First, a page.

While there is more problem-solving sprinkled throughout than previous Quantic Dream games (especially during crime scene investigations with Connor), the story’s path is still largely determined by conversation choices and quick-time events. The QTEs are identical to Heavy Rain, executing button presses and joystick maneuvers. There are two difficulty levels. For the casual gamer who is stressed out with action or making quick decisions, the easier setting is ideal. While you can still make mistakes or kill off your characters, it is very difficult to do unless you’re trying. I played on the standard setting and felt the difficulty level was perfect. A few scenes didn’t play out as I had hoped due to mistakes, but as mentioned these mistakes led to perfectly cool plot branches anyway. And while I didn’t kill off any of my characters, I did accidentally kill off a fellow android due to a poor choice in a tense situation. The moderate threat of this occurring (along with solid use of vibration of the gamepad) gave the game the level of intensity I crave without the need for hand-eye coordination skills I lack. And yes, you can kill off any of your three characters, including one very early in the game. If this occurs, the plot will just carry on anyway.

Not surprisingly, Detroit’s overarching theme is the debate on whether androids are sentient beings that should have rights. At the heart of this debate is Markus, a black android who has to decide whether or not to advance their goals via peaceful protest or violent uprising. The allegory to the United States Civil Rights Movement of the 1960s is plain as day. Annoyingly, developer David Cage denies this was intentional. especially since I felt he handled it really well. Most white people much prefer the “peaceful” solutions of Dr. King rather than the less peaceful solutions of Malcom X, never mind the fact that King considered violence as an option if necessary. The writing in Detroit is not whitewashed like the life of Dr. King. The game never judges the decisions Markus makes, nor does it present any particular outcome as better than another. Markus is voiced by (and given the face of) Jesse Williams (Grey’s Anatomy, The Cabin in the Woods), a black activist himself. Williams gives a moving, powerful performance that left me in tears at least once. Cage got great performances all around and it’s really cool that each actor provided their likeness as well.

Detroit is not without fault, of course. Kara’s story, while engaging, barely intersects with the other two and has endings that are mostly irrelevant to everything else that happens. Markus’s story is perhaps a bit overscripted. He is joined by three android partners who are fairly one-dimensional. Every time there is a moral dilemma, one always provides a peaceful suggestion, one a practical suggestion, and one an aggressive suggestion without much nuance. And then they all say some version of “But it’s your choice, Markus,” which took me out of the moment each time, reminding me I was playing a video game. Finally, Markus’s love interest is disappointingly shallow and the course of their relationship feels unrealistic and unsatisfying no matter how it plays out.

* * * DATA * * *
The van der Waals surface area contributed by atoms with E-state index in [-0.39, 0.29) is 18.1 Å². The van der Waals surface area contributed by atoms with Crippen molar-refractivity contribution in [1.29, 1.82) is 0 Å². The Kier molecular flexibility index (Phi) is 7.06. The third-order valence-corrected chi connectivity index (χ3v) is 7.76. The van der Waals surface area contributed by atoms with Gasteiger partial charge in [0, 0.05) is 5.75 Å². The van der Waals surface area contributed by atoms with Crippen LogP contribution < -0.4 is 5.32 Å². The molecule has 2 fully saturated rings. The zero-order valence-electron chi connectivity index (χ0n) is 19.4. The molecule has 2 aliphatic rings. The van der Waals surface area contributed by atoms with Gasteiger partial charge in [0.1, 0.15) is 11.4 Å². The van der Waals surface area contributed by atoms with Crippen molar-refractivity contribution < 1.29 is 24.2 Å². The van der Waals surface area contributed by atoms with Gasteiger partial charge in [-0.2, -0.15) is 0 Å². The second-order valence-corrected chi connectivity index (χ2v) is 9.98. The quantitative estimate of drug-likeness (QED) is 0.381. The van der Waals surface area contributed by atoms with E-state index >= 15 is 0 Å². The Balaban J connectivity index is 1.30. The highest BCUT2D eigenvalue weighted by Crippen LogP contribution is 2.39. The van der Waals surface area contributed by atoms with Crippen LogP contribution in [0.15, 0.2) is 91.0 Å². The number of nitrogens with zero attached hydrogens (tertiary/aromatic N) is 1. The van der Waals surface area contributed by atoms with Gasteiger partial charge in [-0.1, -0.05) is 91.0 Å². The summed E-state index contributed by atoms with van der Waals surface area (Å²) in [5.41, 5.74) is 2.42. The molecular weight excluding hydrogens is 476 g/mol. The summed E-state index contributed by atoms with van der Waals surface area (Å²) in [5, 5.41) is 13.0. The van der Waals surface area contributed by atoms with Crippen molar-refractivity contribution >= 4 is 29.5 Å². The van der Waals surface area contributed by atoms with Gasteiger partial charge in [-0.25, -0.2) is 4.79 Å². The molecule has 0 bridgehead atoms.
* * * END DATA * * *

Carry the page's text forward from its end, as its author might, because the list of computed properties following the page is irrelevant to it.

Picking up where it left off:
My first playthrough was about 13 hours and I found my first ending incredibly satisfying. I then immediately started the game over (which I very rarely do) and played another 13 hours, making different choices and filling up my flow charts. I then chose to replay various chapters multiple times to seeing all the different permutations. All in all I’ve probably put 40-50 hours in Detroit, and there’s still many things I haven’t seen. There’s also plenty of behind the scenes footage and game music you can access.

Another delightful feature is the game’s host, an android who greets you every time you load the game. Not only does she explain all your options, provide encouragement, and give specific remarks depending on the time of day (or time of year) you’re playing, her personality changes as you progress, providing a genuinely interesting subplot to the main game.

Detroit: Become Human is in the conversation for the best game I’ve ever played. I’m not sure it gets there as despite everything it doesn’t provide the same adrenaline rush I feel while playing Portal or Police Quest 2. Perhaps it has something to do with playing as androids, even ones with emotions and ambitions. Or perhaps the dozens of plot branches lessens the overall emotional impact. Either way, I had a hell of a lot of fun and can’t wait to see what Quantic Dream does next.